Sunday, November 20, 2011

Glenburn Tea Estate

Our last stop in India was at the Glenburn Tea Estate, a large working tea plantation at an altitude of 3,200 feet in the Himalayas.  From our room we could see Mt. Kangchenjunga, the third highest mountain in the world at 28,169 feet.  (For reference, Everest is 29,029 feet.)

We had to get up early in the morning to see the mountains, because by 7 a.m., they are cloaked in cloud.  It really brings home the tales of climbers who wait for a break in the weather to make their final ascents on these huge mountains.

It's hard to express how awesome these mountains are.  That picture above was taken from 130 kms away.  On the first morning, we missed the view of the full mountain, but we now suspect the very tops of the mountains were visible that day and we mistook them for clouds.  Your eye just doesn't look that high for mountains, until you see the full range and realize "Oh my goodness, those mountains really are touching the sky!"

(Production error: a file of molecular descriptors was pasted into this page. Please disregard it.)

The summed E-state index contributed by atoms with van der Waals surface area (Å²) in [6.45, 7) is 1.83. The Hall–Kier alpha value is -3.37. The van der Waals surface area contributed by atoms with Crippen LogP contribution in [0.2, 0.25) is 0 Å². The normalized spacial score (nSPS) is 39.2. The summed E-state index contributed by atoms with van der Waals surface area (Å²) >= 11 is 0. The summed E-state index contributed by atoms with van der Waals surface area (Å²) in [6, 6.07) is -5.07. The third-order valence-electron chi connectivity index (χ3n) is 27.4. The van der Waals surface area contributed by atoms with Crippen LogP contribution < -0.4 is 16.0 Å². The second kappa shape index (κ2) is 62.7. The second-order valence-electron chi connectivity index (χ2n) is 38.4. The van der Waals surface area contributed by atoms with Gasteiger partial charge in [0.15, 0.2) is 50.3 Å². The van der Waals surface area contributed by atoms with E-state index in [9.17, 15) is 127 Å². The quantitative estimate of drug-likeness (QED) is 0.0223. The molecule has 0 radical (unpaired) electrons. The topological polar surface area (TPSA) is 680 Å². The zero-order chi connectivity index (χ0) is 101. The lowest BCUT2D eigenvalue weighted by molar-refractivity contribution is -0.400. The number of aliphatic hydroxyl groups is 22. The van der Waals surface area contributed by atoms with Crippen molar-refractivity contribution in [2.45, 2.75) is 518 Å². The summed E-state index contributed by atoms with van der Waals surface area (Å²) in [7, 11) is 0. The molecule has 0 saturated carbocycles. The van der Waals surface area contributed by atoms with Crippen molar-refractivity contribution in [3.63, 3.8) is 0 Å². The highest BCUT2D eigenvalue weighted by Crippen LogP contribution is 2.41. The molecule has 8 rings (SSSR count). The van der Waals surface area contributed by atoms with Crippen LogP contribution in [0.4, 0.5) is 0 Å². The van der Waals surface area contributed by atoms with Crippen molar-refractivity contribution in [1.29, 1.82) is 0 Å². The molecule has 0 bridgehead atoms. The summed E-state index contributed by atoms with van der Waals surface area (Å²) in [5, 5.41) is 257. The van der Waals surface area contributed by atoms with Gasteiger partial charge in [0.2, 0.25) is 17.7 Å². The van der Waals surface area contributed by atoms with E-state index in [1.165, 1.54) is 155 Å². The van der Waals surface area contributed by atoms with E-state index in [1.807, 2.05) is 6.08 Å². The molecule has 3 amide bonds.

Burra Lodge  at Glenburn is the original bungalow built in 1859 by a Scottish tea company, and magnificently restored by the current owners.  The Water Lily Bungalow (shown at the left) was built in 2008 and has been furnished with antiques and tasteful decor, right down to traditional antique baths and gorgeous teak floors.


Our room in the Water Lily Bungalow was named the RungDung Suite after the nearby river. 
That window seat was my favourite spot to sit and read and absorb the mountains.  My husband chose the patio for the same view.

One of the lovely features of Glenburn was the large dinner table which seated all 18 people staying there.  (There were several children as well, who were fed before the grown-ups.)  Glenburn is very popular with expats who live in Delhi and want to escape the chaos for a serene holidays, and most of the guests fell into this category.  Our place cards seated us with different people each night and the conversation was lively and entertaining.


Another great thing about Glenburn was the wonderful gardens.  We hadn't seen a lot of flowers growing in gardens in India.  (In fact, I was always curious where those thousands of flower petals came from for all those rangolis we saw).  But Glenburn was a refreshing burst of flowers for souls starved of flowers.  We talked to the gardener one day, who said he had been taking care of Glenburn's gardens for over 50 years!  Here are some of the lovely flowers:






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